Halide is a new open source language designed specifically for image processing and computational photography. It not only makes it easy to implement photo algorithms, it also makes them run fast by semi-automatic parallelization.
Algorithms that work with images are ideal for parallel implementation because they usually work with small isolated blocks of data that means the task can be parallelized without worry about interactions. The only problem is that even converting something that is ripe for parallelization from serial code to something that runs on today's confusing architecture of CPU cores and GPUs is difficult.
Halide is a new functional programming language from MIT, (with help from Stanford and Adobe) that allows you to specify image processing algorithms, mostly block convolution methods, more easily and without having to worry about how the algorithm is implemented. A second section of the program then provides a general description of how the algorithm should be parallelized. It not only describes how the algorithm should be split up among computational elements but how to organize the data to keep the processing pipelines running at maximum efficiency by avoiding restarts.
The easiest way to understand the general idea is to see a simple example (taken from the paper):
Func halide_blur(Func in) f Func tmp, blurred; Var x, y, xi, yi; // The algorithm tmp(x, y) = (in(x-1, y) + in(x, y) + in(x+1, y))/3; blurred(x, y) = (tmp(x, y-1) + tmp(x, y) + tmp(x, y+1))/3; // The schedule blurred.tile(x, y, xi, yi, 256, 32) .vectorize(xi, 8).parallel(y); tmp.chunk(x).vectorize(x, 8); return blurred; }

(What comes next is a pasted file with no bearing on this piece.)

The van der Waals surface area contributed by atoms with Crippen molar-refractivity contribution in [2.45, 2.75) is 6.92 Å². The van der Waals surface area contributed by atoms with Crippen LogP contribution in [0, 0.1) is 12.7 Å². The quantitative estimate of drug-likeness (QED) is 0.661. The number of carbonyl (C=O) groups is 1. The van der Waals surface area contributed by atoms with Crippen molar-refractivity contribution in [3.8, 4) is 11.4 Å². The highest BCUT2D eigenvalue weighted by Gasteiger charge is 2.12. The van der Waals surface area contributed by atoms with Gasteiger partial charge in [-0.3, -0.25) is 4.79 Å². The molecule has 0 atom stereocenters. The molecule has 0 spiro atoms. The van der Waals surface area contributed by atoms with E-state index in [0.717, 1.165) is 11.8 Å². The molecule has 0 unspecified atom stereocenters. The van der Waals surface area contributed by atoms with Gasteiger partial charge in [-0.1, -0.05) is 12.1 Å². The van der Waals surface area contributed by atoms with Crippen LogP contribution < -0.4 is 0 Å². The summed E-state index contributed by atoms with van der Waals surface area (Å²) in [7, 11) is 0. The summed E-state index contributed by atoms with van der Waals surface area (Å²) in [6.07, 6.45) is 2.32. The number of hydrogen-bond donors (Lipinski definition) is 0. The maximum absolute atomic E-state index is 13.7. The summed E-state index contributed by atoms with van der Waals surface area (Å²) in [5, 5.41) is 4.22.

The first part of the program defines a simple 3x3 blur filter split into a blur horizontal followed by a blur vertical step. The last part of the program, the schedule specifies how the algorithm can be treated in a parallel implementation. The Schuyler is machine specific and has to be changed to get the best performance out of a particular processor pipeline.
Local Laplacian Filter 69 lines 158ms 2x faster
Compared to a simple non-parallel implementation in C++ the Halide version runs in 0,9ms where the C++ takes 9.94ms. An optimized C++ parallel version runs at the same speed but of course takes a lot longer to construct.
The Halide complier outputs code for x86, ARM and PTX using the LLVM compiler. In use it tends to perform as well or better than optimized code but using far fewer lines to implement. For example, a Laplacian filter takes 335ms and 262 lines of C++/OpenMP but Halide does the job in 158ms and 79 lines. Typically Halide programs are about on third the length of C++ and anything from 2x to 10x.
Not only is this a step forward for image processing it is also an interesting approach to parallelism that could be extended into other application areas. Specifying and algorithm and how the different variables can be treated in parallelization seems like a good compromise between pure manual and pure automatic methods.
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